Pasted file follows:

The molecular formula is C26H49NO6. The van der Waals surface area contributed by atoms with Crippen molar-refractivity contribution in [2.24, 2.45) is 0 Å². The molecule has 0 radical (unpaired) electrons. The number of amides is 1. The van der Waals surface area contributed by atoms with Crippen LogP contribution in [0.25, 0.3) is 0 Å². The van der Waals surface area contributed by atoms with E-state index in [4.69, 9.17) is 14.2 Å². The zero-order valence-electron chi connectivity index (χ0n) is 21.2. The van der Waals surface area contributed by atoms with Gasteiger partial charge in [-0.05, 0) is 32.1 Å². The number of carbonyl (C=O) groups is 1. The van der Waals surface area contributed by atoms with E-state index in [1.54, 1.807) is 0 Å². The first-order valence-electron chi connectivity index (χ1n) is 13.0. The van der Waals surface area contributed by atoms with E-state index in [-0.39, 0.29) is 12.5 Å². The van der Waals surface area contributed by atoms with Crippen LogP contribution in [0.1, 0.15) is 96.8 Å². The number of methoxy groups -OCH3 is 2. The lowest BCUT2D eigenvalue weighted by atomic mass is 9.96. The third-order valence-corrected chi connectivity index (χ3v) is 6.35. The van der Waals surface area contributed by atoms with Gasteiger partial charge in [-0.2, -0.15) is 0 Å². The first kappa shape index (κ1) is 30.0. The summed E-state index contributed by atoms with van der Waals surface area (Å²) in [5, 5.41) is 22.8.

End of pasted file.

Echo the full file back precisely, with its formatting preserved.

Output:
The molecular formula is C26H49NO6. The van der Waals surface area contributed by atoms with Crippen molar-refractivity contribution in [2.24, 2.45) is 0 Å². The molecule has 0 radical (unpaired) electrons. The number of amides is 1. The van der Waals surface area contributed by atoms with Crippen LogP contribution in [0.25, 0.3) is 0 Å². The van der Waals surface area contributed by atoms with E-state index in [4.69, 9.17) is 14.2 Å². The zero-order valence-electron chi connectivity index (χ0n) is 21.2. The van der Waals surface area contributed by atoms with Gasteiger partial charge in [-0.05, 0) is 32.1 Å². The number of carbonyl (C=O) groups is 1. The van der Waals surface area contributed by atoms with E-state index in [1.54, 1.807) is 0 Å². The first-order valence-electron chi connectivity index (χ1n) is 13.0. The van der Waals surface area contributed by atoms with E-state index in [-0.39, 0.29) is 12.5 Å². The van der Waals surface area contributed by atoms with Crippen LogP contribution in [0.1, 0.15) is 96.8 Å². The number of methoxy groups -OCH3 is 2. The lowest BCUT2D eigenvalue weighted by atomic mass is 9.96. The third-order valence-corrected chi connectivity index (χ3v) is 6.35. The van der Waals surface area contributed by atoms with Gasteiger partial charge in [-0.2, -0.15) is 0 Å². The first kappa shape index (κ1) is 30.0. The summed E-state index contributed by atoms with van der Waals surface area (Å²) in [5, 5.41) is 22.8.